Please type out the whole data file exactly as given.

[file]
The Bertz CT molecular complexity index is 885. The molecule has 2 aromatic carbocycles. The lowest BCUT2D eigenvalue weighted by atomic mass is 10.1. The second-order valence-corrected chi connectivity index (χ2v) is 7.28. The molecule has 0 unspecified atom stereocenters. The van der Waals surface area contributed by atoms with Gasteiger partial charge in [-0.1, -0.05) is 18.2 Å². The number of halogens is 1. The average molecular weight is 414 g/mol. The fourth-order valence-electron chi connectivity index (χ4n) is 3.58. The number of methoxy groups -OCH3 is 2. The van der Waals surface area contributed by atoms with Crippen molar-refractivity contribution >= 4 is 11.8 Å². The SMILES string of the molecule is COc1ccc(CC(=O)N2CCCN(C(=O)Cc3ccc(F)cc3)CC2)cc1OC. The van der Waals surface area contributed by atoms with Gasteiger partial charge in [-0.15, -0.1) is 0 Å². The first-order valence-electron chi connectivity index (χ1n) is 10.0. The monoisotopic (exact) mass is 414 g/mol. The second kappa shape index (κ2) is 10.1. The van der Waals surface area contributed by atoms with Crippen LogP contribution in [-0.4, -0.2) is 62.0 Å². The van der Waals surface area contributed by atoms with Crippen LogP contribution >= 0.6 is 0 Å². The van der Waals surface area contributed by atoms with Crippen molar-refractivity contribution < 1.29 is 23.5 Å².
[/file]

The Bertz CT molecular complexity index is 885. The molecule has 2 aromatic carbocycles. The lowest BCUT2D eigenvalue weighted by atomic mass is 10.1. The second-order valence-corrected chi connectivity index (χ2v) is 7.28. The molecule has 0 unspecified atom stereocenters. The van der Waals surface area contributed by atoms with Gasteiger partial charge in [-0.1, -0.05) is 18.2 Å². The number of halogens is 1. The average molecular weight is 414 g/mol. The fourth-order valence-electron chi connectivity index (χ4n) is 3.58. The number of methoxy groups -OCH3 is 2. The van der Waals surface area contributed by atoms with Crippen molar-refractivity contribution >= 4 is 11.8 Å². The SMILES string of the molecule is COc1ccc(CC(=O)N2CCCN(C(=O)Cc3ccc(F)cc3)CC2)cc1OC. The van der Waals surface area contributed by atoms with Gasteiger partial charge in [-0.15, -0.1) is 0 Å². The first-order valence-electron chi connectivity index (χ1n) is 10.0. The monoisotopic (exact) mass is 414 g/mol. The second kappa shape index (κ2) is 10.1. The van der Waals surface area contributed by atoms with Crippen LogP contribution in [-0.4, -0.2) is 62.0 Å². The van der Waals surface area contributed by atoms with Crippen LogP contribution >= 0.6 is 0 Å². The van der Waals surface area contributed by atoms with Crippen molar-refractivity contribution < 1.29 is 23.5 Å².